Former European Commission R&D chief blasts ‘slap in the face’ from ERC body
Robert-Jan Smits, the former top R&D official at the European Commission, has expressed concern about the strategic leadership of the European Research Council after its governing body reversed its stance on the open-access initiative Plan S, a scheme he helped to orchestrate.
The decision by the ERC Scientific Council to withdraw its support from Plan S, announced on 20 July, “shows that the ERC Council is facing a leadership issue”, according to Smits (pictured), who was the chief architect of Plan S in his last year at the Commission as its open-access envoy. “I do not mean scientific leadership; I mean in particular strategic leadership,” he added.
The ERC has been without a president, who chairs the Council, since April, when Mauro Ferrari resigned from the role after just over three months due, in part, to disagreements with the Council over how the ERC should respond to Covid-19.
Mariya Gabriel, the R&D commissioner, said in June that the Commission was “quite close” to appointing an interim president, with a permanent replacement for Ferrari due hopefully by the end of the year. As yet, however, no interim president has been appointed.
Smits said: “Let’s hope a new president of the ERC Council will provide this [strategic leadership]…soon.”
Under Plan S, funders will require the researchers they support to make resulting papers openly available immediately from 2021 in outlets that meet certain criteria. The ERC, along with the broader EU 2021-27 R&D programme in which it will sit, Horizon Europe, is due to align with Plan S.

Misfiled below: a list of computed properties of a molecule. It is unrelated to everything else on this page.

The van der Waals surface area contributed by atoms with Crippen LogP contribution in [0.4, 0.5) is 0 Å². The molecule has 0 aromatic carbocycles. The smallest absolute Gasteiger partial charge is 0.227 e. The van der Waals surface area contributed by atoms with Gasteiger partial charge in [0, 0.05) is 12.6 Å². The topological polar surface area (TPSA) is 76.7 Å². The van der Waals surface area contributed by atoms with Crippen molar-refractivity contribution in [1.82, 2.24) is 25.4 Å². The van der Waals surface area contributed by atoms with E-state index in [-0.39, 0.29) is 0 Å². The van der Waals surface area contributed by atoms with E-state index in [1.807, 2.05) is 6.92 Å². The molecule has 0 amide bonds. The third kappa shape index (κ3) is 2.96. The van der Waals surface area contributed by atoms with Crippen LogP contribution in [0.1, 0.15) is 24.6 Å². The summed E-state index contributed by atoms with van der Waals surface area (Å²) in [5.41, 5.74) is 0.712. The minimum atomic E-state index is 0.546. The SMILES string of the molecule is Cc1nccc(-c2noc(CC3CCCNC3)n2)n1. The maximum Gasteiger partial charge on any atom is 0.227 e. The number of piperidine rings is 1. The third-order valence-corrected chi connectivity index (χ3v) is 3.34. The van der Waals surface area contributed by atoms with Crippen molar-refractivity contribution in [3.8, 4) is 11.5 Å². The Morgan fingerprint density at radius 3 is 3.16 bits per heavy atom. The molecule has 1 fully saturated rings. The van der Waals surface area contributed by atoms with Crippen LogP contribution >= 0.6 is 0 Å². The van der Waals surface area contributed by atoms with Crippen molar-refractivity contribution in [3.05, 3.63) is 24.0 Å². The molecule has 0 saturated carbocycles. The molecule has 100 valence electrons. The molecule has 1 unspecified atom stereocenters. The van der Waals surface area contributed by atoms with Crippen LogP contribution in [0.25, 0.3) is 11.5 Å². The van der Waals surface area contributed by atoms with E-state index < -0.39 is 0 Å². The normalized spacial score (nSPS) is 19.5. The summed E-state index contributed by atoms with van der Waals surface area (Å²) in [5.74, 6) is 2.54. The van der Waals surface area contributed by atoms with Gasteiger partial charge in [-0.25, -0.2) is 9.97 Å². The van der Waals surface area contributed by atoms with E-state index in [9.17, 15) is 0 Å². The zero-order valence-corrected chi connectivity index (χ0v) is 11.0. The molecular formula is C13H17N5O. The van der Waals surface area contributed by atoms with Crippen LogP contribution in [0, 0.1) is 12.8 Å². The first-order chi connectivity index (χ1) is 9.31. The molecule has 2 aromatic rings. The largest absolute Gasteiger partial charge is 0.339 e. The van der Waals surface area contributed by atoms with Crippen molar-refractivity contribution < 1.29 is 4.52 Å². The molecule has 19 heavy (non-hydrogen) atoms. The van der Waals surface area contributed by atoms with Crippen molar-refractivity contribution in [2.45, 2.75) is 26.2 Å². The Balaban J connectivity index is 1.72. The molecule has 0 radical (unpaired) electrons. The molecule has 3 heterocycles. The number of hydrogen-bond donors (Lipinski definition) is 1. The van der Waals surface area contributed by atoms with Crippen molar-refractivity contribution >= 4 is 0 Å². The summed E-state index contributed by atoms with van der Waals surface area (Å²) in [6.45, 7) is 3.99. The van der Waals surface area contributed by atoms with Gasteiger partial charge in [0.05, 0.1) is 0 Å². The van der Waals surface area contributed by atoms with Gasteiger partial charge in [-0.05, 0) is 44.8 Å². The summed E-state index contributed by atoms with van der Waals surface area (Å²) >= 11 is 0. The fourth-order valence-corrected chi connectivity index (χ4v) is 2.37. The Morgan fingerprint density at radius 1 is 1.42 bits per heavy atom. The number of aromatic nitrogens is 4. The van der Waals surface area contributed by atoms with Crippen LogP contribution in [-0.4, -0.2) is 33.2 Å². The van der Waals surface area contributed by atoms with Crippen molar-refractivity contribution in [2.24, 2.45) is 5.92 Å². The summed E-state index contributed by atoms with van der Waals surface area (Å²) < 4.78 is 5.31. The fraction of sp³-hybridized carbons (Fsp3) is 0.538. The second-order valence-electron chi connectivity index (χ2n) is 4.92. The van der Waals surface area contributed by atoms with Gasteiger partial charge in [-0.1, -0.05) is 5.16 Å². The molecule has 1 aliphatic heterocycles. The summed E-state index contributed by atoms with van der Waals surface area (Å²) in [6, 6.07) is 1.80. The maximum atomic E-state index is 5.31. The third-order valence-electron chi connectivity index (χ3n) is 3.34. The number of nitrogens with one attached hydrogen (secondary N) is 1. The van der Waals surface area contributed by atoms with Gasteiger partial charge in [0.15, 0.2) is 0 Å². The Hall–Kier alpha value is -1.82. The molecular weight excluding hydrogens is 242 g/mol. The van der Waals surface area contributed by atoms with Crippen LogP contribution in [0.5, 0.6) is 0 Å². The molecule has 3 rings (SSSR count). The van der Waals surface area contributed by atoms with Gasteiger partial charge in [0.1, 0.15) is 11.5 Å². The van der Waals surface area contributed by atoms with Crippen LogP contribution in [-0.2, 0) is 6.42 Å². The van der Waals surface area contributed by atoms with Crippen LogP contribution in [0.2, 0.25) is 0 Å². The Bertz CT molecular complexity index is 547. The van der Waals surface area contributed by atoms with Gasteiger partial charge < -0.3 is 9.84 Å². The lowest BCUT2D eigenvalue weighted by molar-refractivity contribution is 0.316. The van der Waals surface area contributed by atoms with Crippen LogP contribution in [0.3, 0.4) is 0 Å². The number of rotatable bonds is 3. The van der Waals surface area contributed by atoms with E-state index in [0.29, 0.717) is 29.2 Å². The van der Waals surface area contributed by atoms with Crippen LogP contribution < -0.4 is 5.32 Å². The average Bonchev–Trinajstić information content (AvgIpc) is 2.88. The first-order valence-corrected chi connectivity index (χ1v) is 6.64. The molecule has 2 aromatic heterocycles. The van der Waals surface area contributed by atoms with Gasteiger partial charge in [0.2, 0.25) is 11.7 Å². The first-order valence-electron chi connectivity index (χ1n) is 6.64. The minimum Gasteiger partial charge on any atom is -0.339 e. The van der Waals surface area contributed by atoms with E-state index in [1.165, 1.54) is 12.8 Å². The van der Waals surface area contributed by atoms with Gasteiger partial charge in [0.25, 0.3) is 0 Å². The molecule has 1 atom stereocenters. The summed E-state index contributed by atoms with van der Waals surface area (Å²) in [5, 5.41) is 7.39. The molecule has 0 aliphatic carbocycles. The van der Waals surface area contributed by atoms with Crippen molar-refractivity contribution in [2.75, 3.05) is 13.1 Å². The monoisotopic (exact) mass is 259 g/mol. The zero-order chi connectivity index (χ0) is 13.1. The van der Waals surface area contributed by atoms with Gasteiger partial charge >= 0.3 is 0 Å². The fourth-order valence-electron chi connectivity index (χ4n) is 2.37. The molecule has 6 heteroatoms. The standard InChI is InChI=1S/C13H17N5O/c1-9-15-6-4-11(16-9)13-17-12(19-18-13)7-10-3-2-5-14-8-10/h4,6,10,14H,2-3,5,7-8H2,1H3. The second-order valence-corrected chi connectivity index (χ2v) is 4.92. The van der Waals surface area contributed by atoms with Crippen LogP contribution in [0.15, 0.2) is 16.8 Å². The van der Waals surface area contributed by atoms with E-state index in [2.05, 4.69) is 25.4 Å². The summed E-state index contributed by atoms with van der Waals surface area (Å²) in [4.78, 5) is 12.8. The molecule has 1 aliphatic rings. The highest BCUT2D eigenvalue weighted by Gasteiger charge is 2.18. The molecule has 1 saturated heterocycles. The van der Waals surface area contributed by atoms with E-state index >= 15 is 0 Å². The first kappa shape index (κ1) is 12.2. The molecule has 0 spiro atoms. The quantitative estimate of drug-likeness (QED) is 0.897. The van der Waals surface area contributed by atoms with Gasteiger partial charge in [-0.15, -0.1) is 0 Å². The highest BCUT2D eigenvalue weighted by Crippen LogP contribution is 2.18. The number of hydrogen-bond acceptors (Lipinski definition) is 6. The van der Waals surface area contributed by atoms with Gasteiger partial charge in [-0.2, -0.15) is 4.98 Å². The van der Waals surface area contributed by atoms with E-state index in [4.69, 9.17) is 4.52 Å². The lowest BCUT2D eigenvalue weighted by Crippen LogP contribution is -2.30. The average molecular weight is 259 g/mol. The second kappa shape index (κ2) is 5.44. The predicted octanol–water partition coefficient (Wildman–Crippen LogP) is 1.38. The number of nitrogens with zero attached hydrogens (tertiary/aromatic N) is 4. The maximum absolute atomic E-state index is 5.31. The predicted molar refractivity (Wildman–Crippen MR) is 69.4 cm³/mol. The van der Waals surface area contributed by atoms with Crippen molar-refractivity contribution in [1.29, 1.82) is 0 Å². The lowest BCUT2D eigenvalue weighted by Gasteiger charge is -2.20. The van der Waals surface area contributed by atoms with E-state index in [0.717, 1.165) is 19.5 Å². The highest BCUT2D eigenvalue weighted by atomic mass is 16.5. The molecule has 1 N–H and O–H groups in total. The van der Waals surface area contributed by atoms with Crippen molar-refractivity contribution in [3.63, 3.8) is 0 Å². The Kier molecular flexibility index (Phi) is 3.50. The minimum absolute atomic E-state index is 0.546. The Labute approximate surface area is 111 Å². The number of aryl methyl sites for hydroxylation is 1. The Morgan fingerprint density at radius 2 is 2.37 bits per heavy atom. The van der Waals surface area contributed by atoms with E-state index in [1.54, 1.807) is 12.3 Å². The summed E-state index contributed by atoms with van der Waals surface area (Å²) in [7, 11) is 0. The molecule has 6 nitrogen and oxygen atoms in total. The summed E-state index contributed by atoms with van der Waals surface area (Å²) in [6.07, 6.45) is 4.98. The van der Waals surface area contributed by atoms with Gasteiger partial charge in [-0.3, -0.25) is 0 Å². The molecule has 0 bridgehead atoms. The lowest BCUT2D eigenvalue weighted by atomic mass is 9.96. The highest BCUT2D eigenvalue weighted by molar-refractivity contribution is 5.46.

Having previously expressed support for Plan S, the ERC Council said it was withdrawing that support due to concerns over how Plan S will affect researchers’ needs—“especially those of young researchers”. It said it thinks a lack of Plan S support for hybrid journals offering subscription and open access options “will be detrimental”.
The ERC Council insisted it “is committed to implementing full and immediate open access”, and that its members “are participating constructively in various activities aimed at making open access a reality”.
But Smits blasted the ERC Council’s move as “bizarre” and said it came as a “slap in the face” to the Commission and Coalition S, the group of funders behind Plan S.
“What message does the ERC Council want to pass?” he asked. “That the ERC Council is backtracking on open access? And this now, when the world is in desperate need of a vaccine, which requires more than ever cooperation and openness between scientists.”
He said the decision “could not come at a worse moment” given the context of the pandemic—which he said had “shown the importance of making the results of publicly funded research immediately available”—and the negotiations on the 2021-27 EU budget.
“Alienating your best and most powerful friends in such a crucial stage of the [budget] negotiations…is not very clever. You don’t need to be a top negotiator to realise this,” he said.